A petition to protect funding for applied general qualifications such as BTECs passed 100,000 signatures today and will now be considered for debate in parliament.
The petition was started by the Sixth Form Colleges Association as part of its #ProtectStudentChoice campaign, after the Department for Education announced plans to defund most level 3 applied general qualifications where they overlapped with A-levels and T Levels.
Despite mounting concerns from the sector, the DfE refused to back down over the plans, saying it was intent on “streamlining and improving” the quality of post-16 qualifications.
Just two days ago, the petition had received some 80,000 signatures – 20,000 below the number required for a debate. But after a last-minute surge the target was met before a crucial January 23 deadline.
“Hitting the 100,000-signature mark is fantastic news,” James Kewin, deputy chief executive of the Sixth Form Colleges Association, told FE Week.
“Our thanks go to the 28 organisations in the Protect Student Choice coalition and to everyone who signed the petition.”
Kewin said that the government’s plan to scrap most BTECs will now be debated in Parliament, and that the qualifications have a “vital role” to play in the future qualifications landscape.
The campaign has received considerable political support- with 118 MPs sending a letter to secretary of state for education, Nadham Zahawi to express their concern about the plans back in October 2021.
“First a campaign coalition that spans the entire education sector, then a group of Parliamentarians from across the political divide and now more than 100,000 people from every part of the country have sent the same, straightforward message to the government: rethink the plan to defund most BTEC qualifications,” Kewin added.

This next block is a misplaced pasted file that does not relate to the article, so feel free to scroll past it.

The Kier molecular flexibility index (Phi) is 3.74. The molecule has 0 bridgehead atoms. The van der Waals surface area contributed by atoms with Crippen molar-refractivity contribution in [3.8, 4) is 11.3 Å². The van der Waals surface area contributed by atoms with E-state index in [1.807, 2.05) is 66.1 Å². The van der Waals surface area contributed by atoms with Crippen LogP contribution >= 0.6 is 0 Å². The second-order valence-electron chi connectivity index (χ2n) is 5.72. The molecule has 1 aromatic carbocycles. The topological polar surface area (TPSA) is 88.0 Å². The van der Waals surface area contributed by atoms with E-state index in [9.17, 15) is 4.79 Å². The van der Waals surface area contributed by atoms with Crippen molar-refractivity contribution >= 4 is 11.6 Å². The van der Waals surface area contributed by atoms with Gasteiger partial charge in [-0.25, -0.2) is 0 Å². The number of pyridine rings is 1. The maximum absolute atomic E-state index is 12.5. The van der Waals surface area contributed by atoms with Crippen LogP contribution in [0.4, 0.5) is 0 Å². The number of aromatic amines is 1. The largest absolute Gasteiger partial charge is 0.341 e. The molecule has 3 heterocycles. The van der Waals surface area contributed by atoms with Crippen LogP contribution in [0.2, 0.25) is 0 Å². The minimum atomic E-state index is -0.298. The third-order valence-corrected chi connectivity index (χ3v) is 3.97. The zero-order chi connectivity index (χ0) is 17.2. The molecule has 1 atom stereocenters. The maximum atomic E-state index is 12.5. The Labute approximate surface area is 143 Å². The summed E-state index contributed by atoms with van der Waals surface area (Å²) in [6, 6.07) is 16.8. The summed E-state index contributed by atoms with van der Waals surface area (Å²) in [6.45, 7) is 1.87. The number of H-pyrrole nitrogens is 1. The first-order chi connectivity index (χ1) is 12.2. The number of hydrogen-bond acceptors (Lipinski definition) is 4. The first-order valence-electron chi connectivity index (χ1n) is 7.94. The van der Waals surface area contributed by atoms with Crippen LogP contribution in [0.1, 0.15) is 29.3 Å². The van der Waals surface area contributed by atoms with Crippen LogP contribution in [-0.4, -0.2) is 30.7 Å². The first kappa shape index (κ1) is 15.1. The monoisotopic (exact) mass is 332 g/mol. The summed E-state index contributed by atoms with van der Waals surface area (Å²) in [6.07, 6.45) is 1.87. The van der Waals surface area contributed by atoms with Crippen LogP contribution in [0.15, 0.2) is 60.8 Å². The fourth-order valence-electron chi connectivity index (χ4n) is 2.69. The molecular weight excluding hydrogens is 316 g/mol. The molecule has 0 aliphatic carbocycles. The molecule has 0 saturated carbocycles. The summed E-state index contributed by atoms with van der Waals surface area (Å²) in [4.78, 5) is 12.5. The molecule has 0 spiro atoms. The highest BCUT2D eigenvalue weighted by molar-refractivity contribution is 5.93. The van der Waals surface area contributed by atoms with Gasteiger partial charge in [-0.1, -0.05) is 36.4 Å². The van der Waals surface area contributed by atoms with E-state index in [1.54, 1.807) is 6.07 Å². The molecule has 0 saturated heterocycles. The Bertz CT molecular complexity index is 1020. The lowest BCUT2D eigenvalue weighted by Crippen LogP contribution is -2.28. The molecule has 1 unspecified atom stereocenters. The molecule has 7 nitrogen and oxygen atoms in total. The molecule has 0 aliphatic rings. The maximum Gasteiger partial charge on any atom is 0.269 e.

The DfE’s plans to defund some BTECS were in response to a consultation on level 3 qualifications which ended in July 2021.
Government officials said funding would continue for BTECs where there is a “real need” for them, though it later added it expected applied generals to become “rare”.
The DfE is proposing a twin-track system of A-levels and T Levels, where most young people pursue one of these qualifications at the age of 16.
It had planned to remove funding for qualifications which duplicate or overlap with T Levels or A-levels from 2023, but education secretary Nadhim Zahawi announced this would be delayed by a year in November 2021.
Officials have stated what they call the “strong” case for changing the current system, arguing: “For too long we have allowed too many young people to leave education without the skills employers need.”
However, campaigners have said that for many young people, studying BTECs will continue to be the most effective way of accessing higher education or skilled employment.
“These well-established, high-quality qualifications are popular with students and respected by employers and universities,” the petition said.
Campaigners also warned that removing BTECs will leave many students without a viable pathway after their GCSEs, particularly those from disadvantaged backgrounds.